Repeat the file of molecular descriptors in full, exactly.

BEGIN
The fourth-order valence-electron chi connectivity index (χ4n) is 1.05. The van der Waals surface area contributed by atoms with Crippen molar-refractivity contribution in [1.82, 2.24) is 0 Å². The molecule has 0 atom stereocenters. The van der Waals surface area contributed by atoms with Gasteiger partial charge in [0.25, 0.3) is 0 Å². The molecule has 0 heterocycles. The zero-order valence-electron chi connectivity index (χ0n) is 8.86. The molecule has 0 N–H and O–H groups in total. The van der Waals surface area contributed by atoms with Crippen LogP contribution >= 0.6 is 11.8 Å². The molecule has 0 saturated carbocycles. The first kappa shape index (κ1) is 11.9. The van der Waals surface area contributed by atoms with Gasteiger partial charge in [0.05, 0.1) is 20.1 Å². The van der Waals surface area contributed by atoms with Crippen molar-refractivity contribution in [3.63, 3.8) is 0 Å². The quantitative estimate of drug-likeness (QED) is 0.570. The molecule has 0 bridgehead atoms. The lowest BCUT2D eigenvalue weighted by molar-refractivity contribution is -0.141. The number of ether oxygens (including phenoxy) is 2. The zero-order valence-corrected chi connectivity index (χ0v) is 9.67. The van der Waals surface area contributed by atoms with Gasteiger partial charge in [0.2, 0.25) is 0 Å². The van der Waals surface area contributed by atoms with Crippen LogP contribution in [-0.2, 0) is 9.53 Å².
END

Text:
The fourth-order valence-electron chi connectivity index (χ4n) is 1.05. The van der Waals surface area contributed by atoms with Crippen molar-refractivity contribution in [1.82, 2.24) is 0 Å². The molecule has 0 atom stereocenters. The van der Waals surface area contributed by atoms with Gasteiger partial charge in [0.25, 0.3) is 0 Å². The molecule has 0 heterocycles. The zero-order valence-electron chi connectivity index (χ0n) is 8.86. The molecule has 0 N–H and O–H groups in total. The van der Waals surface area contributed by atoms with Crippen LogP contribution >= 0.6 is 11.8 Å². The molecule has 0 saturated carbocycles. The first kappa shape index (κ1) is 11.9. The van der Waals surface area contributed by atoms with Gasteiger partial charge in [0.05, 0.1) is 20.1 Å². The van der Waals surface area contributed by atoms with Crippen molar-refractivity contribution in [3.63, 3.8) is 0 Å². The quantitative estimate of drug-likeness (QED) is 0.570. The molecule has 0 bridgehead atoms. The lowest BCUT2D eigenvalue weighted by molar-refractivity contribution is -0.141. The number of ether oxygens (including phenoxy) is 2. The zero-order valence-corrected chi connectivity index (χ0v) is 9.67. The van der Waals surface area contributed by atoms with Gasteiger partial charge in [0.2, 0.25) is 0 Å². The van der Waals surface area contributed by atoms with Crippen LogP contribution in [-0.2, 0) is 9.53 Å².